Last week, I read an informational article on archaeologyfieldwork.com that pretty much blew my mind. For those of you that don’t know archaeologyfieldwork.com is one of two online job repositories where most cultural resource management and heritage conservation companies post job openings (the other excellent website is shovelbums.org). I tend to troll those websites from time to time, even though I already have a job, just so I can get a leg up on where the work is in the United States and Canada. I also like to see what kind of jobs are available. If you spend a few minutes checking out whats going down on those websites, you can get a pretty good idea what the current cultural resource management, historic preservation, and heritage conservation employment situation is like. These websites area also excellent places to find out about job openings.
I’ve been using these two websites for years now, concentrating mainly on the huge database of job advertisements. I only rarely look at the other tabs on the website. For some reason, I happened to come across an anonymous post that spells out, in great detail, exactly how you should go about filling out a job announcement for the Federal government. It is extremely comprehensive and it pretty much changed my perspective on how you should go about responding to those announcements.
Why is a government job announcement so different from applying for a CRM position?
Responding to a government job announcement is different than trying to land a job at a cultural resource or heritage conservation company. Here are some of the primary differences:
- Keywords are especially crucial- Almost all government agencies and departments use applicant tracking software (ATS). You need to strategically use keywords from the job post in order to score high in the ATS. Some of the larger cultural resources firms do as well (especially if they have an announcement on a website like Archaeology Fieldwork), but you can oftentimes find some way to get your resume directly into someone’s hands that has the power to hire you. In fact, this is the best way to land a job at a private company.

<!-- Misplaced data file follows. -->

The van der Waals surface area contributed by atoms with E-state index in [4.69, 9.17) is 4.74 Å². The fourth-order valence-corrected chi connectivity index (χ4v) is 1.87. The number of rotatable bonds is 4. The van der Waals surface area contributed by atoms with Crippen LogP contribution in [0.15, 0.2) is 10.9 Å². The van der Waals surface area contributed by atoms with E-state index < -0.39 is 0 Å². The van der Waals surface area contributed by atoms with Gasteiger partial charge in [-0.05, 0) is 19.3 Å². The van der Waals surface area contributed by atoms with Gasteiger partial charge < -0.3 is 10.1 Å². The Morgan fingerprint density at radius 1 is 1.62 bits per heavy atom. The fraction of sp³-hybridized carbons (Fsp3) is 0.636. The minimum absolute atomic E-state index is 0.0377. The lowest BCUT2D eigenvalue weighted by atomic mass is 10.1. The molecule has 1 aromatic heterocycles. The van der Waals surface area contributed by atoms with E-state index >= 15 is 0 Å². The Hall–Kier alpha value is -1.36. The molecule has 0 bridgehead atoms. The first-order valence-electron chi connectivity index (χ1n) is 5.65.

- The application process takes hours- Applying to government positions takes forever because you frequently have to answer a bunch of job-specific questions by diligently filling in a number of individual text boxes. It takes a long time. Set aside at least 3 to 6 hours to fill in all the text boxes required for a Federal job with quality answers. Most of the time, a brief, optimized resume is all you need to land an interview for a private job.
- Space is not an issue- Government jobs ask for a resume, but they also give you a lot of space to fill in other information about your experience and skills. All those text boxes allow you to include a lot more information about yourself than you could in a standard resume or CV.
How is this article revolutionary?
The article is written by someone that has actually reviewed a lot of applications, so it tells you step-by-step how to create a powerful application. Here are some of the things I took away from it:
- Advice on keywords- While you may think its a good idea to insert big chunks of the job description into your resume, this article recommends a more strategic approach. The reviewers are interested in specific situations where you performed certain tasks or had to use certain skills. They cant learn this if you spam your resume with huge hunks of text from the job post.
- The Knowledge, Skills, and Abilities (KSA) section is most important- Apparently, this is what the job reviewers pay the most attention to. Also, each of these sections are scored independently so you have to write specifically to that KSA text box.
- You need to do a new resume for every application you fill out- This should be a no-brainer. If you didn’t already know, you always want to craft a resume for every job you apply for. Click here if you want to know more.
This article is revolutionary because it’s the best primer I’ve ever seen on government job applications. Its a must-read for anyone trying to land a cultural resource management, heritage conservation, or historic preservation job with a government agency.
Click here to read the actual article.
I would really love to hear from you. If you have any questions or comments, write below or send me an email.
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